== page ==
India-Middle East-Europe Economic Corridor Poses Direct Challenge To China’s BRI, Can Transform Intercontinental Trade

While everyone agrees that the India-Middle East-Europe Economic Corridor (IMEC) has tremendous potential, how it will finally turn out depends on many factors, such as the working out of financing and the continued support in member countries through political headwinds like elections and change of governments.

Prime Minister Narendra Modi with the Saudi Crown Prince Mohammed bin Salman and US President Joe Biden at the signing of MoU for India-Middle East-Europe Economic Corridor (IMEC).

Taking a leaf from President Xi Jinping’s book on connectivity, leaders of India, Saudi Arabia, UAE, France, Germany,  Italy, the United States, and the European Union (EU) have come out with the announcement of a memorandum of understanding (MOU) on a new India-Middle East-Europe Economic Corridor (IMEC) to unlock the economic potential of the region. 

If IMEC takes off, it will give a massive fillip to both continents. But this is at the moment just on paper and getting it started an functioning will take a decade and more — provided all countries remain on board several years down the line. The project cannot be insulated from political head winds, including elections and change of governments and unforeseen events that could sweep out many countries that have signed in for now.

The statement announcing IMEC said: “A special event on Partnership for Global Infrastructure and Investment (PGII) and India-Middle East-Europe Economic Corridor (IMEC) on 9 September 2023 on the sidelines of the G20 Summit in New Delhi….The event aimed at unlocking greater investment for infrastructure development and strengthening connectivity in its various dimensions between India, Middle East and Europe. The IMEC comprises of an Eastern Corridor connecting India to the Gulf region and a Northern Corridor connecting the Gulf region to Europe. It will include a railway and ship-rail transit network and road transport routes.”

Calling it a mega-project, the US readout further explains: “This landmark corridor is expected to stimulate economic development through enhanced connectivity and economic integration across two continents, thus unlocking sustainable and inclusive economic growth.”
The agreement will connect India through ports, shipping routes, and rail corridors to countries in the Middle East and then Eastern and Western Europe.

US President Joe Biden and several analysts are already calling the proposal a gamechanger, but as the old proverb says, there is many a slip between the cup and lip.

“Two things strike me about this initiative: first, the suggested scale of investment is an indication of how seriously the Saudis and UAE take India and India’s economic potential,” says Prof. Ian Hall, an international relations expert at Brisbane’s Griffith University. “But second, the purpose of the infrastructure, apart from offering an alternative to BRI projects, still isn’t clear. It is expensive to ship oil and gas over land, so energy probably isn’t the main game. Is it about Indian exports into the Middle East then? And of what? Perhaps food or manufactured goods like cars. We don’t have enough details yet to evaluate it.”

Much of this connectivity drive is aimed at containing China’s Belt and Road Initiative (BRI), the big idea first put on the table by Xi in 2013. Countries in Central Asia, South Asia, the Middle East, and several African nations had signed on to the proposal that was funded mainly by China’s government-owned banks. But many of the countries, including Sri Lanka, have got into a debt trap over their inability to pay back. The same has happened to some African countries.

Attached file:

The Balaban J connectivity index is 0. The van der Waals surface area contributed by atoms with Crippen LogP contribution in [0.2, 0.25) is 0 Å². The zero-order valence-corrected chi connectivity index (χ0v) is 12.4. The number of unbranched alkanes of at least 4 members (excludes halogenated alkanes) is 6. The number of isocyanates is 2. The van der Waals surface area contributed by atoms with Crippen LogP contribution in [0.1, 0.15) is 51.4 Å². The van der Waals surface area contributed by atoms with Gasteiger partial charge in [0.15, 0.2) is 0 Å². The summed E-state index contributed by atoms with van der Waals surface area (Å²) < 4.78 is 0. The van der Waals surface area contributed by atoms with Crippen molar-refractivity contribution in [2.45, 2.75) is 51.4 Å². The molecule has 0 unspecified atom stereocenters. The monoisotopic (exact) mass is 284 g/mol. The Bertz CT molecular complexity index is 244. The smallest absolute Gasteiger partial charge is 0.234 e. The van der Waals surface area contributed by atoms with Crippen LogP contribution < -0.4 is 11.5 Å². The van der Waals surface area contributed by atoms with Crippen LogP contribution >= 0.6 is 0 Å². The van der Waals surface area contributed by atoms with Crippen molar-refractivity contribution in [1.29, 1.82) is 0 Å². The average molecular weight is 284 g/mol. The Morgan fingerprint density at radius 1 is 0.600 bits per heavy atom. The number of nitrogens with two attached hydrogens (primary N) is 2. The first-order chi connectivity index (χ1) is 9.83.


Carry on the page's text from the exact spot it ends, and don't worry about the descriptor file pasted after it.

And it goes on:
India has consistently opposed the BRI and has refused to be part of it, thanks to the fact that the China-Pakistan Economic Corridor (CPEC) runs through Pakistan Occupied Kashmir (POK) that India considers as its own territory illegally occupied by Pakistan. Italy, an important signatory of China’s BRI, has just pulled out of the arrangement.


The centrepiece of the BRI is the development of the Gwadar port in Pakistan and railway infrastructure in the restive Balochistan province. The CPEC connects through the 2000km road and railway network including Kashgar in West China autonomous region to the port city. The deal was supposed to be a gamechanger and transform the mineral-rich underdeveloped region into a thriving commercial hub. However, the province is not thriving, though much of it has little to do with the CPEC and more to do with internal disturbance in Balochistan.

The nitty-gritty of the economic corridor has perhaps not yet been worked out or talked about publicly. The financing is also not yet known. 

Most experts feel it’s too early to comment, but as an idea, the IMEC is getting top marks and has the potential to transform the economy of the countries it would pass through. 

“Various ambitious announcements like the EU Global Gateway, US Build Back Better, and India- EU connectivity now have a peg to hang on with this futuristic and visionary idea,’’ says former Indian ambassador Gurjit Singh.

While everyone agrees that the signing of IMEC’s MOU has tremendous potential, how it will finally turn out depends on many factors. For now, one can just wait and watch until more is known.

“If funded and implemented, this will be good for India, the Gulf, and Europe. Biden had discussed this with the Saudis in July 2022 when he visited them. The Saudis refused to normalise relations with Israel but agreed to join this project. If it works out, Indians, especially the technically-qualified ones, might find more job opportunities in the GCC where some countries like Kuwait are hoping to reduce the number of foreigners,” says former Indian ambassador KP Fabian.

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